June 13 (Reuters) - New York state’s employees’ retirement fund earned a return on investment of just 0.19 percent in fiscal 2016, it said on Monday, its worst showing since the U.S. recession ended in 2009 and a worrying indicator for other funds.
The New York State Common Retirement Fund, the nation’s third-largest public pension fund, said its non-U.S. equities lost 8.54 percent compared with the prior year, while domestic equity investments fell 0.54 percent over same time period.
Both trends were consistent with the declines in U.S. and global equity markets, the fund said.
The fund’s value also dropped for the first time in seven years to $178.1 billion as it paid out $10.9 billion in benefits during the fiscal year ended March 31. The fund was valued at more than $180 billion at the end of fiscal 2015.
New York State Comptroller Thomas DiNapoli said that despite weak equity markets, the fund’s diversified portfolio and investment team delivered a positive return.
“We continue to have confidence in our asset allocation for the long term,” DiNapoli said. “Our investment team is focused on ensuring we remain one of the best funded and top performing plans in the country.”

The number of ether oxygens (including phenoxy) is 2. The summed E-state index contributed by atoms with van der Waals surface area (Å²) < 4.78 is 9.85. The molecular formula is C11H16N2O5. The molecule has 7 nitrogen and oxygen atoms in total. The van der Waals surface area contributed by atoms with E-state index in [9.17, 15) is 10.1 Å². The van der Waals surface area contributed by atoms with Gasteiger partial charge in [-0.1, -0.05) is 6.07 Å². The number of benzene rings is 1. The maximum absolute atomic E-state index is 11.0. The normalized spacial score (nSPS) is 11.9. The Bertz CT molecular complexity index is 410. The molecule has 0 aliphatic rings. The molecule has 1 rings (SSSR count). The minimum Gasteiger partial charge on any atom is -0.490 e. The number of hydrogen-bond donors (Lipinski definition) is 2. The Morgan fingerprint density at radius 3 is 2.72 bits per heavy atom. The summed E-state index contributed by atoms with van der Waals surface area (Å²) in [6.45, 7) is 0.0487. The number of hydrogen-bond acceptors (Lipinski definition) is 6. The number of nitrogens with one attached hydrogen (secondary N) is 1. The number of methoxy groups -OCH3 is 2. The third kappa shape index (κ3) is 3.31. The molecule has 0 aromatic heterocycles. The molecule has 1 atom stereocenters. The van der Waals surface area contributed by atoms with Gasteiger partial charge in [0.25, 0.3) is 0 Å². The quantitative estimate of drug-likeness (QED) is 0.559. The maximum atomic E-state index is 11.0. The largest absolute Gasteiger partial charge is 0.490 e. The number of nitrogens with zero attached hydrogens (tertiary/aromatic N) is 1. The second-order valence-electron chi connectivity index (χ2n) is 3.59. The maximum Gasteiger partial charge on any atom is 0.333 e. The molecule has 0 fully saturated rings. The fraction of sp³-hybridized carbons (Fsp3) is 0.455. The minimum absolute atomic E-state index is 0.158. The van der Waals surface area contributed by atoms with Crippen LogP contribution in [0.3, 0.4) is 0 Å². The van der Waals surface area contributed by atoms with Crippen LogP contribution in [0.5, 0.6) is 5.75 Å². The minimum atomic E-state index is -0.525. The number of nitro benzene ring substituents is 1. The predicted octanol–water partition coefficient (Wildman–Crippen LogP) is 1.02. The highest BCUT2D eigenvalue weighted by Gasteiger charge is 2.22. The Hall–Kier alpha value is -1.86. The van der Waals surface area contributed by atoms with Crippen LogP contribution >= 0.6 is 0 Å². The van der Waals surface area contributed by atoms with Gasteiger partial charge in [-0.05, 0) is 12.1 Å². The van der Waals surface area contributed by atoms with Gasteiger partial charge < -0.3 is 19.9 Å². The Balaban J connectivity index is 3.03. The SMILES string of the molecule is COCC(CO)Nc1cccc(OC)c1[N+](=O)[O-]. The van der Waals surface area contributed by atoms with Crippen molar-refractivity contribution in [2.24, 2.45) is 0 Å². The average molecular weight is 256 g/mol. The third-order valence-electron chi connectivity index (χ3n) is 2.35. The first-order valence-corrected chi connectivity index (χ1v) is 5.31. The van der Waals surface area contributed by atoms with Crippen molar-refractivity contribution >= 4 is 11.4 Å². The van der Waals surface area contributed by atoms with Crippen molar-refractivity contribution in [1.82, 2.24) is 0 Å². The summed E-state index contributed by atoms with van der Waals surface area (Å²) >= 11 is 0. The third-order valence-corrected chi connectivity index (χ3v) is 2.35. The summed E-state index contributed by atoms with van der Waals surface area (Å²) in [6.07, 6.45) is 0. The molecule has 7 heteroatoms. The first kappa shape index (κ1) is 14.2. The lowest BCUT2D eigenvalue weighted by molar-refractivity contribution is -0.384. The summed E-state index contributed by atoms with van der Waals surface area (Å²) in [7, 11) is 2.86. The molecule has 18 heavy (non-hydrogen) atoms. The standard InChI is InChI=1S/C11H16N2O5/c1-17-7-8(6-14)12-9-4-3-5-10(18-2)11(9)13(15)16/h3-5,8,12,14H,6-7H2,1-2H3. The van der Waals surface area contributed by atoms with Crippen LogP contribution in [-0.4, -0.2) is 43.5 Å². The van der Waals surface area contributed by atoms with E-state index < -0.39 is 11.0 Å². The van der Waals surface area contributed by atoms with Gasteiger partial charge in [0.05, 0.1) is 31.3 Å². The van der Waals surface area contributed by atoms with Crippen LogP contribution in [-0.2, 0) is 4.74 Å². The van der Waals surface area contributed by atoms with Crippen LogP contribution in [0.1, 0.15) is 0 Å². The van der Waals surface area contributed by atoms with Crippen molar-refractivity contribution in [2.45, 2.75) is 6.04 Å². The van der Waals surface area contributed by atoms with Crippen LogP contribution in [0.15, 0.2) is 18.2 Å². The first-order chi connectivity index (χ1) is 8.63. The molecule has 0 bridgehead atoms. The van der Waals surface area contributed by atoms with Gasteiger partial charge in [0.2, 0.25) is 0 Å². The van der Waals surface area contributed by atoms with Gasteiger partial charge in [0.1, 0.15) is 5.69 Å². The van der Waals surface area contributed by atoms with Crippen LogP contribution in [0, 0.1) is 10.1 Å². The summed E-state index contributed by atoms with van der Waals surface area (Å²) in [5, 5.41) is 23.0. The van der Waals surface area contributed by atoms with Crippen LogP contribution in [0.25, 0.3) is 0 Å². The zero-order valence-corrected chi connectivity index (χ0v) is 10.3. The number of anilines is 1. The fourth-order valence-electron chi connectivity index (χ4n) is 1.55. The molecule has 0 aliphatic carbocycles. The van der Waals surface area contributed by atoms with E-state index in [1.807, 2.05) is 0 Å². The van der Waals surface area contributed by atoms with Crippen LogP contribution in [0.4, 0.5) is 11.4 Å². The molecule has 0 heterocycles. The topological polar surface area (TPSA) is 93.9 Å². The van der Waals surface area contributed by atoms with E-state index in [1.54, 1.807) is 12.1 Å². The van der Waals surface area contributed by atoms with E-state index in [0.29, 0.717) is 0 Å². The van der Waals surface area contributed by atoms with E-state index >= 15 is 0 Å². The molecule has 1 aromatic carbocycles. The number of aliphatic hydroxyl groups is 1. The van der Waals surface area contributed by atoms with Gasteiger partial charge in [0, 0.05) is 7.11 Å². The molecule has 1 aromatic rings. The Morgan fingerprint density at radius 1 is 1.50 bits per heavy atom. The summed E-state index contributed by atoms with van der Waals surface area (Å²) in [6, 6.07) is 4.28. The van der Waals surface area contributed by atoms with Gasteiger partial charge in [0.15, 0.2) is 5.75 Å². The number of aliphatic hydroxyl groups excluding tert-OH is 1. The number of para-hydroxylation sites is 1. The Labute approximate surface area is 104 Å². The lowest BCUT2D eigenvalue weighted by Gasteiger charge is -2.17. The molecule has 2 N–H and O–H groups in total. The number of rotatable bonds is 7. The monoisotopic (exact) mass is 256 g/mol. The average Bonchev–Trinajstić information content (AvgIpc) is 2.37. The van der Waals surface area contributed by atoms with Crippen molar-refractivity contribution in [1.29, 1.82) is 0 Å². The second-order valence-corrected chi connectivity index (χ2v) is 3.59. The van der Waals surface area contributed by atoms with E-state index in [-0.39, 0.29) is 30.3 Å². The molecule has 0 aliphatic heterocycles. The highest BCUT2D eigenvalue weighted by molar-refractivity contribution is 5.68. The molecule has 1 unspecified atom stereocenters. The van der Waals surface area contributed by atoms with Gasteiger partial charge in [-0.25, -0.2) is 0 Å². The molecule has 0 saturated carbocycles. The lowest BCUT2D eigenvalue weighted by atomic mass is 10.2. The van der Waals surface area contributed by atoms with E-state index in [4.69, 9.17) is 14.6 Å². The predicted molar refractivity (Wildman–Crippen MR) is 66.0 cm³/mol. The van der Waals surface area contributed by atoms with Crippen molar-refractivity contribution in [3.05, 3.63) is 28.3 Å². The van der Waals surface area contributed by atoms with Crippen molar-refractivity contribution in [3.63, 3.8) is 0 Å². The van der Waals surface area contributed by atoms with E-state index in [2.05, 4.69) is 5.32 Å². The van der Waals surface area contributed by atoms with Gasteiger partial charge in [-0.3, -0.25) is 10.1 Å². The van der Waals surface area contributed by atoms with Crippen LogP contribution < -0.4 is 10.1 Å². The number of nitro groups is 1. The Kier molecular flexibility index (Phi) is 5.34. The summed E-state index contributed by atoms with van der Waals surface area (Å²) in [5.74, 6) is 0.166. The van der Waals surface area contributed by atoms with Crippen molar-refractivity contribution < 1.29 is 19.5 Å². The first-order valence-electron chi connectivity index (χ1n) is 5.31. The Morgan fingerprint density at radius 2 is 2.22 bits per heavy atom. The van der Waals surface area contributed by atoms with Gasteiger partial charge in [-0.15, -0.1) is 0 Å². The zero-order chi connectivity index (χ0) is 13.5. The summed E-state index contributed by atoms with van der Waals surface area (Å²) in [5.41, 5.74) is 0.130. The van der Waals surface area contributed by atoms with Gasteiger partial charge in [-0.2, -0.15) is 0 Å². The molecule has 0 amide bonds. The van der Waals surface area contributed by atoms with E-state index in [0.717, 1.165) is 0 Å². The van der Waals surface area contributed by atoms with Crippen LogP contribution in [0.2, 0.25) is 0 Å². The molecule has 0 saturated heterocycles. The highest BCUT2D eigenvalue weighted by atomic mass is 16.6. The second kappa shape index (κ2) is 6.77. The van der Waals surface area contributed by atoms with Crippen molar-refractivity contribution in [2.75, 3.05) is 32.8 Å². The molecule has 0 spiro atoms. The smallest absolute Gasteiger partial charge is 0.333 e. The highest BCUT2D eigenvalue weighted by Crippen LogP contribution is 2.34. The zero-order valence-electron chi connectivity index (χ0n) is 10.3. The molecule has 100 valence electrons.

The losses in equity investments for fiscal 2016 were offset by gains in investments in fixed-income, private equity, opportunistic alternatives and real estate.
The fund, which provides retirement security for more than 1 million active state and local government employees, retirees and their beneficiaries, has a long-term expected rate of return of 7 percent.
Weak stock market returns are threatening the other large public pensions funds as well.
The nation’s largest public pension fund, the California Public Employees’ Retirement System, on Monday forecast flat returns for its current fiscal year, ending June 30.
Calpers’ chief investment officer, Ted Eliopoulos, said returns would “likely to be flat, which is a nice way of saying zero.” (Reporting by Rory Carroll in San Francisco; Editing by Leslie Adler)